The average age of those infected is lower in Germany than in many other countries. Many of the early patients caught the virus in Austrian and Italian ski resorts and were relatively young and healthy, Professor Kräusslich said.

“It started as an epidemic of skiers,” he said.

As infections have spread, more older people have been hit and the death rate, only 0.2 percent two weeks ago, has risen, too. But the average age of contracting the disease remains relatively low, at 49. In France, it is 62.5 and in Italy 62, according to their latest national reports.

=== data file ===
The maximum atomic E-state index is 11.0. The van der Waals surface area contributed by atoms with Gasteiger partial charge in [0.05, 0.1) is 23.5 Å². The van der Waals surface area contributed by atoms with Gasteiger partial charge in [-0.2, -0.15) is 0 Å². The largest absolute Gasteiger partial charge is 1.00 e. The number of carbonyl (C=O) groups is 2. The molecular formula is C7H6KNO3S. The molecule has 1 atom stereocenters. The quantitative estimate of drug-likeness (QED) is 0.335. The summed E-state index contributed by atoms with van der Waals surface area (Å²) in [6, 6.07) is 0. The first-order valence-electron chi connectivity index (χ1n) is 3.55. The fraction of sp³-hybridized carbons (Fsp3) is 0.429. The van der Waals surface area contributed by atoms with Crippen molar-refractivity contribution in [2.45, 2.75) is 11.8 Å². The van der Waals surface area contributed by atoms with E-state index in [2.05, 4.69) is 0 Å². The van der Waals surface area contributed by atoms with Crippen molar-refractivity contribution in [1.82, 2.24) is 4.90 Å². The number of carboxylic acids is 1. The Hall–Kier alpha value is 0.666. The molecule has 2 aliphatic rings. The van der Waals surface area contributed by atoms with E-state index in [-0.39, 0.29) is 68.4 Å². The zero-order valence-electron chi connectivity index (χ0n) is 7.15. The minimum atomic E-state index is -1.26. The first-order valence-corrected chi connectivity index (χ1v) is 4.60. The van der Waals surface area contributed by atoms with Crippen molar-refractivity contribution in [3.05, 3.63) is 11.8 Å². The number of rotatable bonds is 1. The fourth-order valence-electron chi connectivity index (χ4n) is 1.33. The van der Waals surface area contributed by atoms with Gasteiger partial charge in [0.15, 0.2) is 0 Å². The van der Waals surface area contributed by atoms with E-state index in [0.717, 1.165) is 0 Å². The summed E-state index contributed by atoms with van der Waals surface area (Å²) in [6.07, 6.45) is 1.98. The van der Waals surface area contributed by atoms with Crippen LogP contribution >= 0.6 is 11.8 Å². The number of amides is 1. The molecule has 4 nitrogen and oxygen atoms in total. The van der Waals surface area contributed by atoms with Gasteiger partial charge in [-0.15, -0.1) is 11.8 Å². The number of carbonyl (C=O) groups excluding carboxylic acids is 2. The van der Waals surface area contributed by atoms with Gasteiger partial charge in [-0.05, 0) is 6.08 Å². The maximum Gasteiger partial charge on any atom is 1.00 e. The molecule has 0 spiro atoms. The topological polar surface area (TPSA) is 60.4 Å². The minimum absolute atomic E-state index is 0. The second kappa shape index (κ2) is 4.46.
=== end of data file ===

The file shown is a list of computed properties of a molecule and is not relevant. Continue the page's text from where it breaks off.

Another explanation for the low fatality rate is that Germany has been testing far more people than most nations. That means it catches more people with few or no symptoms, increasing the number of known cases, but not the number of fatalities.

“That automatically lowers the death rate on paper,” said Professor Kräusslich.